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Social networking giant Facebook said Thursday that it was considering whether to add a "panic button" to a sections of its British Web site following a tabloid outcry sparked by the kidnap, rape and murder of a teenager by a man she encountered on the popular online meeting place.
But Facebook's prospective moves -- which would include adding a one-click link to Britain's online child protection agency to its "Safety" section -- don't go far enough for British authorities, who want the bright red button posted prominently on the site's profile pages, which millions users visit every day.
The button would allow users to communicate directly with Britain's Child Exploitation and Online Protection Center, which has its own team of specialist police officers. At the moment, Facebook says it quickly reports serious matters to law enforcement -- and that having a red panic button staring out from all its main pages might actually prevent some abuse from coming to light.
"Our experience of trying to put icons on the normal reporting flow is that it can reduce the number of reports," said Richard Allen, the director of policy for Facebook Europe, following a meeting with Home Secretary Alan Johnson. "Our experience is fewer reports, not more."
Child Exploitation and Online Protection Center has lobbied Facebook to install a link to its site, and similar calls intensify periodically whenever a child is abused by someone he or she met on the site.
The recent conviction of a serial rapist for the murder of schoolgirl Ashleigh Hall, a 17-year-old who met him on the site, played prominently in Britain's tabloid press under headlines describing him as the "Facebook Killer." Facebook's refusal to include the button -- which appears on the MSN Live Messenger in the U.K. and AOL Bebo -- has drawn outrage from some quarters and promises of swift action from the government, which faces a tough election in the coming weeks.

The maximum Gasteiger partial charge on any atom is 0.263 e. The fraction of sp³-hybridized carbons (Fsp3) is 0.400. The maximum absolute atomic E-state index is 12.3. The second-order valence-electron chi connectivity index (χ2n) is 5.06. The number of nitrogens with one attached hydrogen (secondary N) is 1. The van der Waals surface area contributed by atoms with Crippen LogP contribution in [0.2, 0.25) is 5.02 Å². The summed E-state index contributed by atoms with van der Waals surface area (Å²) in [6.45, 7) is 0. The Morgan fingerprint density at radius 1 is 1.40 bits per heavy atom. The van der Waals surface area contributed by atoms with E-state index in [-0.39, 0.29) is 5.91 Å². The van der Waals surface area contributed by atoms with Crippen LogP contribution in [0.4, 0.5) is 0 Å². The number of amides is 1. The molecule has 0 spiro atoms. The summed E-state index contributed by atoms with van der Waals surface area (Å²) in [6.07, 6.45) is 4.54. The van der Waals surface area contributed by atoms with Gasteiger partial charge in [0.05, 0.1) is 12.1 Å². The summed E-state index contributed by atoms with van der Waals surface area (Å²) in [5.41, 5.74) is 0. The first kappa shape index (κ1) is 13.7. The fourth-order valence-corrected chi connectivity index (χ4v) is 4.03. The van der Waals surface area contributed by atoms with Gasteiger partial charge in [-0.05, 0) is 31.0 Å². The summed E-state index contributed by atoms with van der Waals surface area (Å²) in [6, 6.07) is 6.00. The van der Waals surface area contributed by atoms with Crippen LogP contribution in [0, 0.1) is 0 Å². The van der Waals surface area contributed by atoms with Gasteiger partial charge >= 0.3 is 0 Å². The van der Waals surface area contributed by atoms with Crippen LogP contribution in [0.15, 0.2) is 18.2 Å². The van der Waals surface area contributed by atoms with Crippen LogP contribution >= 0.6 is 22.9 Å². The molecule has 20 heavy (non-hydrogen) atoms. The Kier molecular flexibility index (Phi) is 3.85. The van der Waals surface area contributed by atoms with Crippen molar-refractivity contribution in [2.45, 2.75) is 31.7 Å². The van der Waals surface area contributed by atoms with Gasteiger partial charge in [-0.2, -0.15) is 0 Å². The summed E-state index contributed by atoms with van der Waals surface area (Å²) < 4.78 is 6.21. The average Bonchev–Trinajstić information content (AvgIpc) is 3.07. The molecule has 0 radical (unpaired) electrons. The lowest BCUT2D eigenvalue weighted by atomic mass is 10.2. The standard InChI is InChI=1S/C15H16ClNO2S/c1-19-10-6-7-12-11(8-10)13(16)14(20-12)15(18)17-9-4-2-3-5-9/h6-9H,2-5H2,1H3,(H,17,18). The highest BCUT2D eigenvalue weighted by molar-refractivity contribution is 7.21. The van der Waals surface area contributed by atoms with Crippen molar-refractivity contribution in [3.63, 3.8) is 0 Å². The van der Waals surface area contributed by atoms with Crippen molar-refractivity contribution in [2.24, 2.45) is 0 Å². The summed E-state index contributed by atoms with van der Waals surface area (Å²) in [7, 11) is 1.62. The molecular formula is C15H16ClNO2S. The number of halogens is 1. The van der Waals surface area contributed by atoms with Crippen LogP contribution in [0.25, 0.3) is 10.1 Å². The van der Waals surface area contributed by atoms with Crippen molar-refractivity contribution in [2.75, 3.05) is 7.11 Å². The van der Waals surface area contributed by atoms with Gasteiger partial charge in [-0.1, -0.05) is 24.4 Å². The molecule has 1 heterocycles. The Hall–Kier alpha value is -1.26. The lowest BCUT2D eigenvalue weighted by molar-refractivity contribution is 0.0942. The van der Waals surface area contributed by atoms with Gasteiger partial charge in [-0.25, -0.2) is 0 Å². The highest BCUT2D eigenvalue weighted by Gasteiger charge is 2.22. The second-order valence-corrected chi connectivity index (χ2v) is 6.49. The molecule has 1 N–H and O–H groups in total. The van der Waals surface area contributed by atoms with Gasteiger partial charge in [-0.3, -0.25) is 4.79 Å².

But experts who study online child protection and education say the panic button issue is overblown.
"It's much easier to say: 'Let's put a panic button on Facebook' than to say: 'Let's address the issue of sexual abuse in homes,'" said Rebekah Willett, of the Institute of Education at the University of London. "It wins votes, it looks like the government's doing something. That's a common thing that happens with children and media."
Ellen Helsper, an expert in social media at the London School of Economics, said that "there's a lot of questions as to whether this (panic button) works or not," noting that the feature would not prevent children from being lured into meeting a pedophile or other abuser who had already gained their trust online.
She noted that children are at risk from predators both online and offline.
"Nobody suggested a 'panic button' for the mall," she said.